Before we continue, and for anyone following the Resistance series, Nathan Hale (to put it bluntly) is dead and so no longer the protagonist of Resistance 3. So why are we not playing as the glowy eyed killing machine of Resistance 2? Well because the new protagonist of Resistance 3, Joseph Capelli, capped Nathan Hale at the end of Resistance 2. It’s not that Joseph is a bad guy; in fact, he and Nathan had mutually agreed that Nathan’s life needed to end. It was the only course of action once the Chimeran infection had finally won control over Nathan and so Joseph chooses to honourably discharge Nathan via a bullet to the head. However, and owing to his initial genetic resistance to the Chimeran virus, Nathan’s blood becomes the foundation for a vaccine and so (as the former protagonist of Resistance) he is declared a hero. Unfortunately Joseph, the man thought to have killed Nathan in cold blood, was dishonourably discharged and so booted out of the army. With nothing much left except his family, Joseph, his wife and son seek shelter with a community of survivors. It’s actually a refreshing take on the series and the execution of sequels as a whole. Resistance 3 makes great use of a new protagonist, his son’s potentially fatal illness and family’s almost inevitable mortality; providing a new twist on the story. It gives Resistance 3’s final stand narrative a character that suits it and the story has become far more motivating than the previous 2 games. As is the way of things however, and on a routine extermination patrol, the Chimera discover the particular survivors Joseph and his family are sheltering with. Events unfold, one thing leads to another, and Joseph is forced to leave his fleeing family and friends as he makes way for New York; central for all things nefarious and Chimeran.
While Joseph, as well as many of the main characters for that matter, are mostly one dimensional and not really deep enough on their own. They each seem to represent specific characteristics that when unified, resemble a more complete resistance. The narrative is actually quite motivating and each character adds up to give a greater than the sum of the parts feel. This is especially the case when in latter areas of the game; the theme and narrative becomes more intensely gripping and an overall darker theme that the protagonist must overcome. It can actually get quite unsettling at times when you have to creep through dark with Chimeran eggs lying all around you. It’s a very serious plot. Yet it never feels so overly grim that it drains the experience of taking down every Chimera you can lay your bullets on. In continuing with the trend of Resistance, there are documents and voice logs sprinkled throughout the levels. While not necessary to find, they add a lot of detail to the world and of what I found thoroughly enjoyable. What I especially enjoyed was the radio show that would play on the radios spread throughout the game. Resistance 3’s world is believable and the continued emphasis of community among the survivors really sells that.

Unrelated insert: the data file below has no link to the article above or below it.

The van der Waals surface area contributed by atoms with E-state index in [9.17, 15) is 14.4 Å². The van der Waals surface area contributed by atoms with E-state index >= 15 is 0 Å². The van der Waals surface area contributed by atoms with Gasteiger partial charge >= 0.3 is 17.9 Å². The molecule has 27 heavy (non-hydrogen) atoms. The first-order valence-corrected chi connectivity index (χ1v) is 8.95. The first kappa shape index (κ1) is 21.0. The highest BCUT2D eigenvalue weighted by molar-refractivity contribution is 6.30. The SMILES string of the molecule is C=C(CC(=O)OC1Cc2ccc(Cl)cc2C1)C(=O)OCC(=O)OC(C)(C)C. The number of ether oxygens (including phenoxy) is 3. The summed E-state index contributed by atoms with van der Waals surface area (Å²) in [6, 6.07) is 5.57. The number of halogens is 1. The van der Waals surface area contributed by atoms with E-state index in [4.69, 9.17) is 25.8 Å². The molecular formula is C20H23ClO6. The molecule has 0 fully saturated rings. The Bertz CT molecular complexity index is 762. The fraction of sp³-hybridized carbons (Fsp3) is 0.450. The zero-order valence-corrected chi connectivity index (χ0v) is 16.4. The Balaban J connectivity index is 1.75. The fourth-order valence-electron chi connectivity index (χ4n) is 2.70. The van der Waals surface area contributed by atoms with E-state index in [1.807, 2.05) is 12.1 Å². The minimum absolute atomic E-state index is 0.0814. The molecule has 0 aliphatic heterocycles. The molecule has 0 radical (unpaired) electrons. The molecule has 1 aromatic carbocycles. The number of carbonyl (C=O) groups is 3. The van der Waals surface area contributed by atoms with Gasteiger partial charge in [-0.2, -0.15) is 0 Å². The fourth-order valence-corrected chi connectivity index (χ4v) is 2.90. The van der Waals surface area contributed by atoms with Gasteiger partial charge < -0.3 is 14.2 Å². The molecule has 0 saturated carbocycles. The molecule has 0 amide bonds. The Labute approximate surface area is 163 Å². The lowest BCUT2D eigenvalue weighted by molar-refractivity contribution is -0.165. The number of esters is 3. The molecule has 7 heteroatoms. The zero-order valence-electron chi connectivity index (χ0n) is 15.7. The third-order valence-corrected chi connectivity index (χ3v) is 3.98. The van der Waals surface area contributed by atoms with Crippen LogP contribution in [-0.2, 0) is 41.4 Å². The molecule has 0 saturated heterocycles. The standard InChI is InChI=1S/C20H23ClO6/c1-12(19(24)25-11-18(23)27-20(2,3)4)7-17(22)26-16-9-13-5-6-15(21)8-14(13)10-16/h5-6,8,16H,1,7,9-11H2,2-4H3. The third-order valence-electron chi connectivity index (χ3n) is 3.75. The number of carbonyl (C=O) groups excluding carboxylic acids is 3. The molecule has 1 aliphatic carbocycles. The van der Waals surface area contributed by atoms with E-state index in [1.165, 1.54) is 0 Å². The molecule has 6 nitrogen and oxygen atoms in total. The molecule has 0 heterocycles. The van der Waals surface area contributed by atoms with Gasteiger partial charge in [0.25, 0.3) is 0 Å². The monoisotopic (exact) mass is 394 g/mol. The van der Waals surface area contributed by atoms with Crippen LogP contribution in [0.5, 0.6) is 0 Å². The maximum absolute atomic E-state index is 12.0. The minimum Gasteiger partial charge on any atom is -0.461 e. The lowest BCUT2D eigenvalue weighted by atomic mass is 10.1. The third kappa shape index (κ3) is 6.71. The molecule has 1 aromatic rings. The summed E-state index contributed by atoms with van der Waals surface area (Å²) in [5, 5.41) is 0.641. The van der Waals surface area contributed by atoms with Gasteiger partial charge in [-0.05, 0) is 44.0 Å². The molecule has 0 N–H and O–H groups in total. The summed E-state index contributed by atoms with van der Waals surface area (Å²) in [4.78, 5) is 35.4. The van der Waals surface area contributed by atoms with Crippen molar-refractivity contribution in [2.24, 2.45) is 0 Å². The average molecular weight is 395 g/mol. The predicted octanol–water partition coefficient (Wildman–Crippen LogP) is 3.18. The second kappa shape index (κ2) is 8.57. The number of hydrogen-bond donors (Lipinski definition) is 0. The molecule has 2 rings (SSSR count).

All in all, the story, while not perfect by any means, is more than enough to motivate you to continue and discover the true beauty within Resistance 3; its polish. The first thing you’ll notice is, and especially after playing Deus Ex, relatively short loading times. The second thing you’ll notice is an amazing attention to detail. I love the fact that Resistance 3 didn’t sacrifice its core mechanics to appeal to a popular trend. Insomniac Games has taken everything that worked for the previous games and kept it. They have managed to produce a balanced, challenging and excellent FPS experience without requiring you to cower behind cover. I love Gears of War but its cover system has reduced all modern shooters to encouraging you to cower in fear. It seems that if you aren’t in cover it’s because you’re moving to cover. Well either that or you’re dead for not being in cover. Resistance encourages you to take advantage of the passages and areas around you.
By far the best thing about the gameplay is the weapons. Insomniac Games are not afraid to experiment with unique and increasingly fun weapons. Too many modern FPS games get caught up in realism and forget that what’s realistic isn’t necessarily fun. Resistance 3 knows this and caters to your need for wanton destruction. Using the Marksman rifle and Dead Eye Sniper Rifle to pilfer the enemy Chimeran’s heads from their bodies is extremely satisfying. Or tagging your enemy with the Bullseye as they run and squeal in vain; trying to escape the veritable homing death you’ve served up for them. I love the smell of excessive fire power in the morning and with the Cryogun and ever gratuitous Atomizer (literally what it does to Chimeran scum); I get quite a pungent smell. Moreover, Chimeran weapons no longer look and feel like they shoot light bulbs and glowing pixies; you know those glowing orbs that were supposed to be energy projectiles in Resistance 1. Now though, they have that needed clunky and heavier feel, like they pack a more impactful punch.